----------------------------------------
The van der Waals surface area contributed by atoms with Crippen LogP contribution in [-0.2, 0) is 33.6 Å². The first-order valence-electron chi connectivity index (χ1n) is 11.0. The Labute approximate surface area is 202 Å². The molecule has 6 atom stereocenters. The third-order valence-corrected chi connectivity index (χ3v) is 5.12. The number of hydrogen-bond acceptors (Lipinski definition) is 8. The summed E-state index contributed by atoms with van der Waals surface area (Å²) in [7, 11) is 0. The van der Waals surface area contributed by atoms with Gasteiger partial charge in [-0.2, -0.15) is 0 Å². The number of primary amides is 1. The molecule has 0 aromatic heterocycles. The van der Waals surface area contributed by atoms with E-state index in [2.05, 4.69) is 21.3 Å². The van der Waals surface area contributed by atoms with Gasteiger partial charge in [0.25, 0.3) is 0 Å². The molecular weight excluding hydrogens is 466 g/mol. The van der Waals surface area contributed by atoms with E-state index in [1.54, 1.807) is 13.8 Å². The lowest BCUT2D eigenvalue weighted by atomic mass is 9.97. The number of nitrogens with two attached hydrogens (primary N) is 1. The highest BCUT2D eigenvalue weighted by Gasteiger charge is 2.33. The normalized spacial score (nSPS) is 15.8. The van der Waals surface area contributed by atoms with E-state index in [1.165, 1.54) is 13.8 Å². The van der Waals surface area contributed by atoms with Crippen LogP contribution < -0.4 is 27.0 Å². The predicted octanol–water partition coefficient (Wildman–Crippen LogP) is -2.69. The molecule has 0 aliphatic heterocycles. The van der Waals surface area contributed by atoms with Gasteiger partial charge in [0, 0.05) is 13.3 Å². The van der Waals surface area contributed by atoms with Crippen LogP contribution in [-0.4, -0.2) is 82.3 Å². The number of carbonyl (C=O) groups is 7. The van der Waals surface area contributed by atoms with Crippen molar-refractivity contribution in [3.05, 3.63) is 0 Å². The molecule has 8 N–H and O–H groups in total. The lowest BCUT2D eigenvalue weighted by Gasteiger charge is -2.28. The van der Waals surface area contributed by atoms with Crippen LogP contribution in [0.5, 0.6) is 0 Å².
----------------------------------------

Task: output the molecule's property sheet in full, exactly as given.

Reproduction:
The van der Waals surface area contributed by atoms with Crippen LogP contribution in [-0.2, 0) is 33.6 Å². The first-order valence-electron chi connectivity index (χ1n) is 11.0. The Labute approximate surface area is 202 Å². The molecule has 6 atom stereocenters. The third-order valence-corrected chi connectivity index (χ3v) is 5.12. The number of hydrogen-bond acceptors (Lipinski definition) is 8. The summed E-state index contributed by atoms with van der Waals surface area (Å²) in [7, 11) is 0. The van der Waals surface area contributed by atoms with Gasteiger partial charge in [-0.2, -0.15) is 0 Å². The number of primary amides is 1. The molecule has 0 aromatic heterocycles. The van der Waals surface area contributed by atoms with E-state index in [2.05, 4.69) is 21.3 Å². The van der Waals surface area contributed by atoms with Gasteiger partial charge in [0.25, 0.3) is 0 Å². The molecular weight excluding hydrogens is 466 g/mol. The van der Waals surface area contributed by atoms with E-state index in [1.54, 1.807) is 13.8 Å². The lowest BCUT2D eigenvalue weighted by atomic mass is 9.97. The number of nitrogens with two attached hydrogens (primary N) is 1. The highest BCUT2D eigenvalue weighted by Gasteiger charge is 2.33. The normalized spacial score (nSPS) is 15.8. The van der Waals surface area contributed by atoms with E-state index in [1.165, 1.54) is 13.8 Å². The van der Waals surface area contributed by atoms with Crippen LogP contribution < -0.4 is 27.0 Å². The predicted octanol–water partition coefficient (Wildman–Crippen LogP) is -2.69. The molecule has 0 aliphatic heterocycles. The van der Waals surface area contributed by atoms with Gasteiger partial charge in [0, 0.05) is 13.3 Å². The van der Waals surface area contributed by atoms with Crippen LogP contribution in [-0.4, -0.2) is 82.3 Å². The number of carbonyl (C=O) groups is 7. The van der Waals surface area contributed by atoms with Crippen molar-refractivity contribution in [3.05, 3.63) is 0 Å². The molecule has 8 N–H and O–H groups in total. The lowest BCUT2D eigenvalue weighted by Gasteiger charge is -2.28. The van der Waals surface area contributed by atoms with Crippen LogP contribution in [0.5, 0.6) is 0 Å².